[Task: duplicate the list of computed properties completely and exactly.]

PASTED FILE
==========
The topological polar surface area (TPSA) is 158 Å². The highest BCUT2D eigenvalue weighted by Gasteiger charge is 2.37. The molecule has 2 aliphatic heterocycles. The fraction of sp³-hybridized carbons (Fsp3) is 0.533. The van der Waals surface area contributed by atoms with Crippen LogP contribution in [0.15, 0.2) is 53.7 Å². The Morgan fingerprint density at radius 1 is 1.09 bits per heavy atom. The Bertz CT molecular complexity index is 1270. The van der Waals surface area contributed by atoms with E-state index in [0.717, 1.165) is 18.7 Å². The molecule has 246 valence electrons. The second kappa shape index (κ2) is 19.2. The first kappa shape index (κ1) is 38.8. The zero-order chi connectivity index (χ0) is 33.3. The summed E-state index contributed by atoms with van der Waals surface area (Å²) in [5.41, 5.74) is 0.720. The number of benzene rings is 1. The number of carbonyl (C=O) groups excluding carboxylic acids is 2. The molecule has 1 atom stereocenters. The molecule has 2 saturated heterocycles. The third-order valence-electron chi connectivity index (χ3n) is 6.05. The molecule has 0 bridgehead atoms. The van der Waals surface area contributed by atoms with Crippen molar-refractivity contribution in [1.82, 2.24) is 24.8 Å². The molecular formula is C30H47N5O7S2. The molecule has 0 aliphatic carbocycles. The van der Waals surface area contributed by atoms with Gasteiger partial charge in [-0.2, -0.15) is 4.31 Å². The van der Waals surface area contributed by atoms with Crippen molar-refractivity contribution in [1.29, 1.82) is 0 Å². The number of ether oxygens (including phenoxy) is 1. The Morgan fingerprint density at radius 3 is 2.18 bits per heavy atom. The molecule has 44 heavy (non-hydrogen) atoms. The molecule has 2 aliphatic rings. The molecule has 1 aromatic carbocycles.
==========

The topological polar surface area (TPSA) is 158 Å². The highest BCUT2D eigenvalue weighted by Gasteiger charge is 2.37. The molecule has 2 aliphatic heterocycles. The fraction of sp³-hybridized carbons (Fsp3) is 0.533. The van der Waals surface area contributed by atoms with Crippen LogP contribution in [0.15, 0.2) is 53.7 Å². The Morgan fingerprint density at radius 1 is 1.09 bits per heavy atom. The Bertz CT molecular complexity index is 1270. The van der Waals surface area contributed by atoms with E-state index in [0.717, 1.165) is 18.7 Å². The molecule has 246 valence electrons. The second kappa shape index (κ2) is 19.2. The first kappa shape index (κ1) is 38.8. The zero-order chi connectivity index (χ0) is 33.3. The summed E-state index contributed by atoms with van der Waals surface area (Å²) in [5.41, 5.74) is 0.720. The number of benzene rings is 1. The number of carbonyl (C=O) groups excluding carboxylic acids is 2. The molecule has 1 atom stereocenters. The molecule has 2 saturated heterocycles. The third-order valence-electron chi connectivity index (χ3n) is 6.05. The molecule has 0 bridgehead atoms. The van der Waals surface area contributed by atoms with Crippen molar-refractivity contribution in [1.82, 2.24) is 24.8 Å². The molecular formula is C30H47N5O7S2. The molecule has 0 aliphatic carbocycles. The van der Waals surface area contributed by atoms with Gasteiger partial charge in [-0.2, -0.15) is 4.31 Å². The van der Waals surface area contributed by atoms with Crippen molar-refractivity contribution in [1.29, 1.82) is 0 Å². The number of ether oxygens (including phenoxy) is 1. The Morgan fingerprint density at radius 3 is 2.18 bits per heavy atom. The molecule has 44 heavy (non-hydrogen) atoms. The molecule has 2 aliphatic rings. The molecule has 1 aromatic carbocycles.